Our very own Cris “Kesz” Valdez of the people’s organization CLUB 8586, Inc. is one of the nominees of the International Children’s Peace Prize for 2012. This young hero had shared how volunteerism saved him from an abusive childhood and helped him reach out to underprivileged kids like himself. Known to many as Kesz, founded the Caring Children Club, a group of young volunteers who use the extra money they earn from selling candies to buy toys, food and slippers for poor children in their community,who despite his traumatic past chose a life of helping others. See the whole story of the world nomination below.
On 19 September Nobel Peace Prize winner Desmond Tutu will present the prize in the Ridderzaal in The Hague, The Netherlands Amsterdam, 7 August 2012 – Today KidsRights, a Dutch children’s rights organization, announces the three nominees for the International Children’s Peace Prize 2012, the
ultimate international recognition for advocates of children’s rights. It is awarded every year by a Nobel Peace Prize Winner to a child who has made a significant contribution to advocating children’s rights. On 19 September Nobel Peace Prize Winner Desmond Tutu will present the prize to one of the three nominees in the Ridderzaal in The Hague, the Netherlands.
The nominees’ inspiring stories
The children nominated for 2012 are Amina (15) from Ghana, Anwara (16) from India and Kesz (13) from the Philippines*. They were selected from 97 entries from 43 different countries. Amina, Anwara and Kesz are actively committed to advocating children’s rights. They all brought about impressive changes in their communities at a very young age, each in their own way:
• Amina (15) from Ghana risked being taken out of school aged twelve to be forced into marriage. Her teachers managed to prevent this in collaboration with the local authorities. Ever since, Amina has been defending the right to education for girls. Despite her young age, Amina has already made many people in Ghana aware of girls’ right to education. She founded an organisation that defends the rights of children.
Among other things, she sends out petitions asking for constitutional changes.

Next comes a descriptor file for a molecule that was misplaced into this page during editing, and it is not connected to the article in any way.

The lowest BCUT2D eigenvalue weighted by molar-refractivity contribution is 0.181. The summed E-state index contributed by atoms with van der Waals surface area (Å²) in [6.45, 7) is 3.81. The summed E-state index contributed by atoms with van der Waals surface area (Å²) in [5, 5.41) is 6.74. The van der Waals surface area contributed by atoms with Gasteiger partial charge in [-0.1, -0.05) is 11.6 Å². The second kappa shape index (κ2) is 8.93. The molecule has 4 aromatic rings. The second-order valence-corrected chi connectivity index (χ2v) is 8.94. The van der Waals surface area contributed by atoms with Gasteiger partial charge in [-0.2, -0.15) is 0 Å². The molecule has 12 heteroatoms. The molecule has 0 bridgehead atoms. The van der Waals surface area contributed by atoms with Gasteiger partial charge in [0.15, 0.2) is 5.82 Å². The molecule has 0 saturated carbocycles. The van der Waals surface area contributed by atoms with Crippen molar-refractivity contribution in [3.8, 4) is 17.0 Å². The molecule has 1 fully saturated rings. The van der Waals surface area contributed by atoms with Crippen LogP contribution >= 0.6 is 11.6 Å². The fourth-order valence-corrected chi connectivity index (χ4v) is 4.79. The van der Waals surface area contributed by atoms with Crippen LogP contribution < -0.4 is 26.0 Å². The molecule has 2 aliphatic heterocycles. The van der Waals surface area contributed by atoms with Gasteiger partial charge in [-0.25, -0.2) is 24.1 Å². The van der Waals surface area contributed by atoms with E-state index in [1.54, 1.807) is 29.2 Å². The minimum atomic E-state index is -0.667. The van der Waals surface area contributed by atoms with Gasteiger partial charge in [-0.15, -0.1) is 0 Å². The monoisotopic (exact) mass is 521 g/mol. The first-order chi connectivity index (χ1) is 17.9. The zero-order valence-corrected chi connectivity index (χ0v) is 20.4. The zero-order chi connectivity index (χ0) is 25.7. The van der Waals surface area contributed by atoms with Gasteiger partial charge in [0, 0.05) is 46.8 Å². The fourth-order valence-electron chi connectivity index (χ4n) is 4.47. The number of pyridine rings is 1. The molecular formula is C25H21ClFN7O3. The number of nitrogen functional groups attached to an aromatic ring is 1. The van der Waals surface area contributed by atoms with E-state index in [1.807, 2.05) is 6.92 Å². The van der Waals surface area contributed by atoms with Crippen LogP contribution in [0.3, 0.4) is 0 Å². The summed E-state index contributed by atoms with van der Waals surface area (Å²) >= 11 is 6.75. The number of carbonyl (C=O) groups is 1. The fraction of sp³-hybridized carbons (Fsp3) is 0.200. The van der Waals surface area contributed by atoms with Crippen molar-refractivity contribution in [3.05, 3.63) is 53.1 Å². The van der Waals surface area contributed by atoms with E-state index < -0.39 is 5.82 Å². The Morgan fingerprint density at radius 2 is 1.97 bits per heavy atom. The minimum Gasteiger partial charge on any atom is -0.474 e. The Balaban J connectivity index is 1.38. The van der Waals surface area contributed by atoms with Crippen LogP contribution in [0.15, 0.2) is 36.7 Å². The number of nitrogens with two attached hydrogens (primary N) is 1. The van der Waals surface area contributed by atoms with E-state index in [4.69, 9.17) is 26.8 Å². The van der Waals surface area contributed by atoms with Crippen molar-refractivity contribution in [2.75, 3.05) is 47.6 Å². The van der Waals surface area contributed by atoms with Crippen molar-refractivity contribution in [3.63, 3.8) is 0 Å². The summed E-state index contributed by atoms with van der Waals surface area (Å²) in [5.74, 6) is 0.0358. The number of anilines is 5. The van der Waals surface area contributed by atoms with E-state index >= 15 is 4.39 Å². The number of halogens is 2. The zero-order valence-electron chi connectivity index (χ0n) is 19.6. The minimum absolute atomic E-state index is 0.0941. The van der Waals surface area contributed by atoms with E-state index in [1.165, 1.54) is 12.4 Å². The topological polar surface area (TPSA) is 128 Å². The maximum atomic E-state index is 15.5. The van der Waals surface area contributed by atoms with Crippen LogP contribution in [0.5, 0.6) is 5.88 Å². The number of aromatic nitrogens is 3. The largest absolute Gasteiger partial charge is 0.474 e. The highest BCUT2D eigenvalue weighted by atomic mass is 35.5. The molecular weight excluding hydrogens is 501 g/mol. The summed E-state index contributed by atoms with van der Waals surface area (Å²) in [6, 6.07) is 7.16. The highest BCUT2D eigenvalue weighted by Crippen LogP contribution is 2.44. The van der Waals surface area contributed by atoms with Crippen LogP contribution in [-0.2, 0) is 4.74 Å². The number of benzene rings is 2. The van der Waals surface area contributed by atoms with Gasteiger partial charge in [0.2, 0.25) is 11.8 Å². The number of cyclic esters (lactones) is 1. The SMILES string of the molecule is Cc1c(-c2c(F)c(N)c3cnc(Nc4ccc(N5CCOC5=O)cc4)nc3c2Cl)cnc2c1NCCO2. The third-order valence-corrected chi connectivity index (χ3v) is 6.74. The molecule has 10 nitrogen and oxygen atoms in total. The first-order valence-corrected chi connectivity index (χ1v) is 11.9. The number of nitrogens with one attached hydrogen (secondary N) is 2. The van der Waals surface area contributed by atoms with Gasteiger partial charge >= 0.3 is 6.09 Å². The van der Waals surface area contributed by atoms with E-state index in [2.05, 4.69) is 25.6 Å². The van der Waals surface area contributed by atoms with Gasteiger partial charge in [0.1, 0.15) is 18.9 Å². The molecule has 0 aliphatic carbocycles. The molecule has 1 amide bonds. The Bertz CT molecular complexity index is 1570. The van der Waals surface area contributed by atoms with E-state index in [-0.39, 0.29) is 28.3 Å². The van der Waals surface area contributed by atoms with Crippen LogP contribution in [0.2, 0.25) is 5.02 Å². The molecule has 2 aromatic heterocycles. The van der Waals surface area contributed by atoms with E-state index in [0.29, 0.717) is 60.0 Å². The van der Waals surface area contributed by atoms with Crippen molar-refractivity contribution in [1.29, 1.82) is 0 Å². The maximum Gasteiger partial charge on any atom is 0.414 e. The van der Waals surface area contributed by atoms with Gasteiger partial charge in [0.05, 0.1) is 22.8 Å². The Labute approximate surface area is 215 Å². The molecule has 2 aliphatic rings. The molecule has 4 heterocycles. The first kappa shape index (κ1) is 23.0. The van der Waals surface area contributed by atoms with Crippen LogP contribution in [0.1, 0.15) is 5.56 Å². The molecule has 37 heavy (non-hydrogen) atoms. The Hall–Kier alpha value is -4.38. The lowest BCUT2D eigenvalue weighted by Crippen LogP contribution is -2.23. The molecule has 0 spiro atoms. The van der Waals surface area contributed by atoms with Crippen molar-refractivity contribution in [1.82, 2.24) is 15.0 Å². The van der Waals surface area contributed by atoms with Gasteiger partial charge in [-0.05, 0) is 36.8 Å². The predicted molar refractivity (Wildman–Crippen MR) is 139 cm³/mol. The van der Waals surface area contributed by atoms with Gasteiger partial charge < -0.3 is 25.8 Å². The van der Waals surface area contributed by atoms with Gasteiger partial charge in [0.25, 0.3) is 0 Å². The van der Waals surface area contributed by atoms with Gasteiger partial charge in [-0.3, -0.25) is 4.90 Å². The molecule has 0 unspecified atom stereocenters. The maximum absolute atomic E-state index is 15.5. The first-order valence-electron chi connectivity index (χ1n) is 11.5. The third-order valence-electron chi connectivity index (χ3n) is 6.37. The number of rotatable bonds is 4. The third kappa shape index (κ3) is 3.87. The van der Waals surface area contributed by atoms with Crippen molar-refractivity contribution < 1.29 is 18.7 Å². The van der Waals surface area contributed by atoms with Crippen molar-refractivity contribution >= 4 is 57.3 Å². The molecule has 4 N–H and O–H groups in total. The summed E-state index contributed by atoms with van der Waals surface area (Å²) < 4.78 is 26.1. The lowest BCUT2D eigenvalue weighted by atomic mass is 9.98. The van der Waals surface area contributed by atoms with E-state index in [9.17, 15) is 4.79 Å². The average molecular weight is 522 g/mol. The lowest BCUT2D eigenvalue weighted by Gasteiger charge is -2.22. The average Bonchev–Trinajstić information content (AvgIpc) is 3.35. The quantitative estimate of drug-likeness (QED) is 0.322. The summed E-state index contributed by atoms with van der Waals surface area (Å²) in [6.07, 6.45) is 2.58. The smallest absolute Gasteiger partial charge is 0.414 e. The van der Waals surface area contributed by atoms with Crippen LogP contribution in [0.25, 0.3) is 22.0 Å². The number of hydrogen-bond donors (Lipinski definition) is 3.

• Anwara (16) is from the West Bengal region in India. After her father passed away Anwara was given to a local human trafficker. She was forced into domestic labour and was freed by a local NGO in 2008. Since then she has been fighting girl trafficking and early marriage. Anwara has managed to help many girls and their families in her community.
• Kesz from the Philippines (13) was abused and forced to beg and scavenge at the dumpsite as a two-year-old. Three years later, he even sustained burns on his arm and back, which prompted him to run away. On his seventh birthday Kesz did not want any presents for himself; he wanted to help other street kids instead. That year, Kesz set up an organisation aimed at giving children hope and showing them that they can take their future into their own hands. So far Kesz has helped over 10,000 children.
KidsRights’ International Children’s Peace Prize
KidsRights launched the International Children’s Peace Prize in 2005 in Rome, during the Nobel Peace Laureates’ Summit , chaired by Mikhail Gorbachev. The prize is presented annually to a child whose exceptional efforts have helped advocate children’s rights. KidsRights provides children who defend children’s rights with an international platform where they can draw attention to their plight and that of other children. The prize, which has quickly become the ultimate international recognition for advocates of children’s rights, is being awarded for the eighth time this year.
The prize will be awarded to one of the three nominees on 19 September by Desmond Tutu, patron of the International Children’s Peace Prize and KidsRights, in the Ridderzaal in The Hague in the Netherlands. “The International Children’s Peace Prize is a very important award because it gives children who have made a significant contribution to a more peaceful world easier access to an international platform. Day after day, these three brave nominees fight for the rights of children in their country, sometimes even in dangerous circumstances. Children are the future, but they are not always heard: “KidsRights gives a voice to the voiceless,” says Desmond Tutu.
- End of press release -
* To respect their privacy, the last names of the nominees shall not be announced publicly.
About the International Children’s Peace Prize
The International Children’s Peace Prize is presented annually to an exceptional child, whose courageous or
otherwise remarkable acts and thoughts have made a difference in countering problems, which affect children around the world. The prize is an initiative of the Dutch organization KidsRights and was launched by KidsRights during 2005 Nobel Peace Laureates’ Summit chaired by Mikhail Gorbachev. Each year the winner of the International Children’s Peace Prize is selected from nominations from all over the world. Everyone, individuals and organizations, can recommend a child for this prize. An independent Expert Committee assesses the candidates and then selects the winner. The prize money of €100,000 that is attached to the Children´s Peace Prize is spent by KidsRights on projects that are closely connected to the winners’ area of work. The winner receives financial support for his or her education. www.childrenspeaceprize.org